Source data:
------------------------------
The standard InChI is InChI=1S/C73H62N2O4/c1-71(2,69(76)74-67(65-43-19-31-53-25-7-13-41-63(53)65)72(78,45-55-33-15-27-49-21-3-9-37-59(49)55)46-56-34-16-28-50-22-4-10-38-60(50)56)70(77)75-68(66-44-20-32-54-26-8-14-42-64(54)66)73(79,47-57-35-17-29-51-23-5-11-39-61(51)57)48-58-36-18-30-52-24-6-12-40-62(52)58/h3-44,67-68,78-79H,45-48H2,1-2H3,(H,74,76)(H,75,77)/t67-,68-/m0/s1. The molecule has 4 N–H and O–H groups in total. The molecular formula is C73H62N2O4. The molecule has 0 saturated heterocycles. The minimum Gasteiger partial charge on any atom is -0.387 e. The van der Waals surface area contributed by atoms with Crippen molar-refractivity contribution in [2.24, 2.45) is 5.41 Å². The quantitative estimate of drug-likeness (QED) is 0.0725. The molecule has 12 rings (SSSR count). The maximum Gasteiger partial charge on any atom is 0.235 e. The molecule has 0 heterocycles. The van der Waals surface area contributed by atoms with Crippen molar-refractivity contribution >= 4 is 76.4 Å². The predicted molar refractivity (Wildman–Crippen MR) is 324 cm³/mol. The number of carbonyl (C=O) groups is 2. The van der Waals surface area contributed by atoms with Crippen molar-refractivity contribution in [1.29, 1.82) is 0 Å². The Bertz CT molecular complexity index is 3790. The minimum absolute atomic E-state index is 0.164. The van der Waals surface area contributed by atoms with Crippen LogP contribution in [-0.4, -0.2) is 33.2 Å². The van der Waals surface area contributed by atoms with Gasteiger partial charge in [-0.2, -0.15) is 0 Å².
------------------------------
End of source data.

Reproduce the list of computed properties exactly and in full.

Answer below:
The standard InChI is InChI=1S/C73H62N2O4/c1-71(2,69(76)74-67(65-43-19-31-53-25-7-13-41-63(53)65)72(78,45-55-33-15-27-49-21-3-9-37-59(49)55)46-56-34-16-28-50-22-4-10-38-60(50)56)70(77)75-68(66-44-20-32-54-26-8-14-42-64(54)66)73(79,47-57-35-17-29-51-23-5-11-39-61(51)57)48-58-36-18-30-52-24-6-12-40-62(52)58/h3-44,67-68,78-79H,45-48H2,1-2H3,(H,74,76)(H,75,77)/t67-,68-/m0/s1. The molecule has 4 N–H and O–H groups in total. The molecular formula is C73H62N2O4. The molecule has 0 saturated heterocycles. The minimum Gasteiger partial charge on any atom is -0.387 e. The van der Waals surface area contributed by atoms with Crippen molar-refractivity contribution in [2.24, 2.45) is 5.41 Å². The quantitative estimate of drug-likeness (QED) is 0.0725. The molecule has 12 rings (SSSR count). The maximum Gasteiger partial charge on any atom is 0.235 e. The molecule has 0 heterocycles. The van der Waals surface area contributed by atoms with Crippen molar-refractivity contribution >= 4 is 76.4 Å². The predicted molar refractivity (Wildman–Crippen MR) is 324 cm³/mol. The number of carbonyl (C=O) groups is 2. The van der Waals surface area contributed by atoms with Crippen molar-refractivity contribution in [1.29, 1.82) is 0 Å². The Bertz CT molecular complexity index is 3790. The minimum absolute atomic E-state index is 0.164. The van der Waals surface area contributed by atoms with Crippen LogP contribution in [-0.4, -0.2) is 33.2 Å². The van der Waals surface area contributed by atoms with Gasteiger partial charge in [-0.2, -0.15) is 0 Å².